García was the Rangers' breakout player in 2021, earning an All-Star appearance and finishing fourth in AL Rookie of the Year voting. While an elite right fielder, García is the best option of the three to play center until Eli White or Leody Taveras is ready. Calhoun, who signed a one-year deal with the Rangers, is best suited defensively at a corner spot. Miller isn’t as defensively advanced as the other two, but had a .842 OPS against right-handed pitching in '21 and will most likely platoon in left field with someone Nick Solak.
Designated hitter (1): Willie Calhoun
If Calhoun can rake like he did in 2019 -- his most productive big league season with a .269/.323/.524 slash line -- then this is a no-brainer. But his last two seasons have been marred by injuries and he’ll need to prove that he can stick around long term. He’s had a solid spring so far, going 4-for-13 with two doubles and three RBIs.
Utility (3): Nick Solak, Eli White, Charlie Culberson
Solak is set to platoon with Miller in left field, with Eli White beating out Jake Marisnick for the fourth outfielder spot. It wasn't certain that White would be ready for Opening Day, but the training staff has cleared him for field work earlier than expected. He’s one of the Rangers’ best defensive outfielders and could slide into the starting lineup if his new swing is the real deal. Solak was the Opening Day second baseman in 2021, but struggled offensively throughout the season. He’ll more likely platoon with Miller in left field.
The final bench spot came down to Culberson and Matt Carpenter, but with how Culberson hits lefties (.346/.376/.556 slash line in 2021) and his versatility in the field, he’s a valuable asset off the bench.
Starting pitching (5): Jon Gray, Martín Pérez, Taylor Hearn, Dane Dunning, Spencer Howard
Texas brought in veterans like Gray and Pérez to anchor the rotation alongside young pitchers like Dunning and Hearn, but that last rotation spot was filled with question marks all spring. Four young pitchers -- two of which are still prospects -- were competing all camp for that last rotation spot: Howard, Kolby Allard, A.J. Alexy and Glenn Otto. Howard came out on top, with Allard moving to a multi-inning role out of the bullpen.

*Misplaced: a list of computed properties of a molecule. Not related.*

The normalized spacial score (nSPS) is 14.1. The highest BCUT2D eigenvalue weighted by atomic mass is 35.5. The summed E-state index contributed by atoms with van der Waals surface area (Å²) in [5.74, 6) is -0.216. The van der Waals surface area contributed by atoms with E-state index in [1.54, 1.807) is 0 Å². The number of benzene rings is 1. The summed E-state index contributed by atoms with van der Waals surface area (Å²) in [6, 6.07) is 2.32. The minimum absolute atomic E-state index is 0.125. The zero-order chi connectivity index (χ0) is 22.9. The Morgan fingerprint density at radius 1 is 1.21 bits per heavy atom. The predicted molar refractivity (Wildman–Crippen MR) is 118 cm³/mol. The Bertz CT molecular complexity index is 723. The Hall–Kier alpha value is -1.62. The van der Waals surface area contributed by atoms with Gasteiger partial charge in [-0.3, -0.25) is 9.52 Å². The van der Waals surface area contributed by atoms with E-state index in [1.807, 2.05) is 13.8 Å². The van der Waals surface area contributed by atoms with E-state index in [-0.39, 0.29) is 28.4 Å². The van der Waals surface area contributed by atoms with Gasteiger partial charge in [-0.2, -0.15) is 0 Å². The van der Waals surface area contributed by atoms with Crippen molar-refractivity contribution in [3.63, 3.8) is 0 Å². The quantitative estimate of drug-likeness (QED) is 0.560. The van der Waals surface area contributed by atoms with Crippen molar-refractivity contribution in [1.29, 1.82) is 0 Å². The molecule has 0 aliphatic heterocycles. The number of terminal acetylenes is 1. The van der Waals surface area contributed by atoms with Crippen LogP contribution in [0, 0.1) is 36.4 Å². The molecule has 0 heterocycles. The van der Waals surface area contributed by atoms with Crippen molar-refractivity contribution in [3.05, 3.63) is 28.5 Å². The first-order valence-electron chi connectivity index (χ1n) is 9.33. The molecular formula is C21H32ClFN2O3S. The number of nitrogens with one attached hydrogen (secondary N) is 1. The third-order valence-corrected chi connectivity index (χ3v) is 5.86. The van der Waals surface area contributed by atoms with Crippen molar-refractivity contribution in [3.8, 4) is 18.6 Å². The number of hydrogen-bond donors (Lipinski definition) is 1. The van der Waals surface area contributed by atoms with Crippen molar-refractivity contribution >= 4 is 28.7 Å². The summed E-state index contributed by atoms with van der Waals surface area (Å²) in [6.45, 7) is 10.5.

In camp, Howard has looked like a former version of himself and feels more comfortable on the mound. If he can be consistent, he’ll prove why trading for him at the 2021 Trade Deadline was worth it. Otto and Alexy will head to Triple-A Round Rock to start the season and get a bit more polishing while staying ready if a starter goes down with injury.
Bullpen (10): Brett Martin, Kolby Allard, Josh Sborz, Garrett Richards, Joe Barlow, John King, Dennis Santana, Matt Bush, Greg Holland, Brock Burke, Albert Abreu
The final bullpen spots ultimately went to MLB veterans Matt Bush and Greg Holland, with Garrett Richards opening the season on the injured list with a blister and Spencer Patton getting optioned to Triple-A Round Rock. Burke was one surprise addition. A lefty who made his MLB debut in 2019, Burke missed all of ‘20 after shoulder surgery. He spent all of ‘21 with Triple-A Round Rock, starting 20 games with a 5.68 ERA.
Abreu was one of two pitchers the Rangers got in return from the Yankees in the trade for Jose Trevino. He figures to be a multi-inning option out of the bullpen.
The Rangers haven’t named a closer yet, but Holland, Bush, Barlow and Sborz could all be possibilities. Barlow went 11-for-12 in save opportunities last season. Holland has experience as a closer and as recently as 2020 was thriving in that role. That year with Kansas City, he went 3-0 with six saves and a 1.91 ERA. He posted a 4.85 ERA over 55 2/3 innings in ‘21. Bush also has experience in high-leverage situations, most notably posting a 2.48 ERA over 61 2/3 innings of relief for a Rangers team that had the best record in the American League in 2016.